.SM     Select Memory


        .SM  code | ram | eeprom

See also:

.BS   .DU   .ED   .EP   .NO   .OR   .PH   .TA  


Version 3 of the SB-Assembler allows you to split memory into 3 major segments. Per default you are using CODE memory, just like version 2 would have known it. However now you can also select RAM or EEPROM memory.
Both CODE and EEPROM memory can have a target file open simultaneously. This allows you to write a piece of code to CODE memory, switch to EEPROM memory and declare some pre-set values there, and switch back to CODE memory to continue there with your program. You can switch back and forth between CODE, EEPROM and RAM memory as often as you want during an assembly run. In the end you will have two target files, one containing the CODE memory and another one with EEPROM memory data in it.
The RAM memory segment can't save any data. It is only intended to assign memory locations in a convenient way, without the need of the error prone .DU mode.

Boundary Sync:

In Version 3 of the SB-Assembler this directive will perform a boundary sync.


A total of 3 different memory segments are supported as of version 3 of the SB-Assembler.

  • CODE memory is the default segment and is intended to write program code to (just as version 2 of the SB-Assembler would have done it). CODE memory has its own address space and target file (or files). Some processors write more than one byte per instruction to the target file. This implies that the target address can grow faster than the program pointer.
  • EEPROM memory is intended for data which has to be written to EEPROM memory. It may only contain data. No program instructions are allowed in EEPROM memory. It has its own address space and target file (or files). EEPROM memory is always byte sized, which means that the program counter is always in sync with the target address.
  • RAM memory is intended for memory definitions. No data can be saved in the RAM segment! It has its own address space, but since no data can be written a target file is not allowed.

Each of the 3 memory segments has its own address space. This means that you can setup 3 different .OR addresses, one for each memory segment. Now you can switch back and forth between these three memory segments as often as you want. Declare some RAM, write some code, declare some more RAM, save some pre-set values to EEPROM memory, write some more code, declare some memory space to EEPROM memory, etc, etc.

A line containing the .SM directive must have an empty label field. An error is reported if the label field is not empty.

Please note that you can not write CODE memory and EEPROM memory to the same target file. If you use CODE and EEPROM segments you will always have to use (at least) 2 different target files.


The following piece of code demonstrates the use of memory segments. First a piece of RAM memory is defined. RAM starts at $8000 here and 2 labels are defined in RAM space, the first one spanning 2 bytes, the second one only one byte. You don't have to, or better yet, you can't open a target file while in the RAM memory segment.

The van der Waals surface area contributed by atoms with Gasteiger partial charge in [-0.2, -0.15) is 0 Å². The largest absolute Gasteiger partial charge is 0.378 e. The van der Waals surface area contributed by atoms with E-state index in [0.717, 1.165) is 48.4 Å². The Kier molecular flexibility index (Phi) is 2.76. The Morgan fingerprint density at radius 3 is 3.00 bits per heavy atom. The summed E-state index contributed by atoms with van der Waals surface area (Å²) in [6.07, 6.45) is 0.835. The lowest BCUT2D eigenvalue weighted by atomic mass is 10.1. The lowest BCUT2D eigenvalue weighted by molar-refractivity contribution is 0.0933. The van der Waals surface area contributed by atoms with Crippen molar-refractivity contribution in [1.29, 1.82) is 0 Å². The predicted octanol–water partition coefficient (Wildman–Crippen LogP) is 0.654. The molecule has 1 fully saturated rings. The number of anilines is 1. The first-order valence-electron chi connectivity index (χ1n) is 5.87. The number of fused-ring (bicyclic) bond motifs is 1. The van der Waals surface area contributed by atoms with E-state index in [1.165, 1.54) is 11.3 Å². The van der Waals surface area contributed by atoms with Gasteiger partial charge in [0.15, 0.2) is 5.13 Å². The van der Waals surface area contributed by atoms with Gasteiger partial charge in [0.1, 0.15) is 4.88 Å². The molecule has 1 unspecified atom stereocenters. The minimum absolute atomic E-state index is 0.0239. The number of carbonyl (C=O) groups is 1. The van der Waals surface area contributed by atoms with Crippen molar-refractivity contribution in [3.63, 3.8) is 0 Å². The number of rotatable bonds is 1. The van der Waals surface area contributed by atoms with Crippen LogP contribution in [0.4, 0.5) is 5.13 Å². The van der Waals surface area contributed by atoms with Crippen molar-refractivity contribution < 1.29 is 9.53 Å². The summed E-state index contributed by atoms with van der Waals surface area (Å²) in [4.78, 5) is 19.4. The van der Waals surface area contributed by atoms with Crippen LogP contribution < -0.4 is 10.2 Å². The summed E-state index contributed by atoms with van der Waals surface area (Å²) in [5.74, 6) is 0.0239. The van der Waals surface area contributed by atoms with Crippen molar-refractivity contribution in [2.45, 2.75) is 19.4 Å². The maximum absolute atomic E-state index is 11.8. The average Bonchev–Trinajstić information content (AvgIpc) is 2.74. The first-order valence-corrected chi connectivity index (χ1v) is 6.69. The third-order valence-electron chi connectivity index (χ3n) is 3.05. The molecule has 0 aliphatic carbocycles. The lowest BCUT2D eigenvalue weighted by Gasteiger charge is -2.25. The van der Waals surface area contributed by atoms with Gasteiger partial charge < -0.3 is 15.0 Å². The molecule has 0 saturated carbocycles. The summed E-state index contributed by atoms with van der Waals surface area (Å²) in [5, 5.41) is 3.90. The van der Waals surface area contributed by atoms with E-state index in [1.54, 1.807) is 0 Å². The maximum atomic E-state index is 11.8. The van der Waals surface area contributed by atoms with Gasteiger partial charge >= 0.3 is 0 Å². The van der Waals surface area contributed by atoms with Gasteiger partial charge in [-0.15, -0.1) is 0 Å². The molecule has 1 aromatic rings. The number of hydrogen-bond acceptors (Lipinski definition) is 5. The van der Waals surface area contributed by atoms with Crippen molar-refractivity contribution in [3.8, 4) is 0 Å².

Then we switch to EEPROM memory. A new target file is opened and the starting address and the target address of the EEPROM memory is defined. Then some values are saved to the EEPROM target file.
Code memory is next in line. A new target file is opened, while the EEPROM target file is still open but not accessible at this moment. And a new starting address for CODE memory is defined. Then we start our code, which is written to the CODE target file.
Then we switch back to the EEPROM memory segment, which makes the EEPROM address space and the EEPROM target file active again. Some more data bytes are written to the EEPROM target file, a block of memory is declared without writing data to it, and some more data is written.
After that the RAM memory segment is selected again, using RAM address space and no target files now. A few more bytes are assigned in RAM space here.
And finally we switch to CODE memory again. From here we use the CODE memory address space and target file again.

You can switch back and forth between the different segments as often as you want. And each time the appropriate address space and target file is automatically selected.

        .SM     RAM
        .OR     $8000
POINTER .BS     2       Declare a 2 byte pointer in RAM
COUNTER .BS     1       Declare a 1 byte counter in RAM

        .SM     EEPROM
        .TF     EEPROMFILE.HEX,INT Write EEPROM data here
        .OR     $1000   Begin of EEPROM memory
        .TA     $0000   Write data from address $0000
IP_ADDR .DA     #192,#168,#1,#200   Set default IP address
IP_MASK .DA     #255,#255,#255,#0   Set default net mask

        .SM     CODE
        .TF     CODEFILE.HEX,INT Write Code data here
        .OR     $0000   Begin of Code memory
RESET   JMP     INIT    Get the system started
NMI     JMP     DO_NMI  Handle non maskable interrupts
        RET             End of some code

        .SM     EEPROM  Write some more data to EEPROM
SERVER  .AZ     /www.sbprojects.net/
NV_BUF  .BS     40      Reserve a 40 byte block of memory
URL     .AZ     \www.sbprojects.net/sbasm\

        .SM     RAM     Define some more RAM bytes
BUFFER  .BS     40      Reserve a 40 byte block of memory
BUFPNTR .BS     1       Reserve 1 byte buffer pointer

        .SM     CODE    Continue code memory
INIT    NOP             Get the system started
        RET             End of some code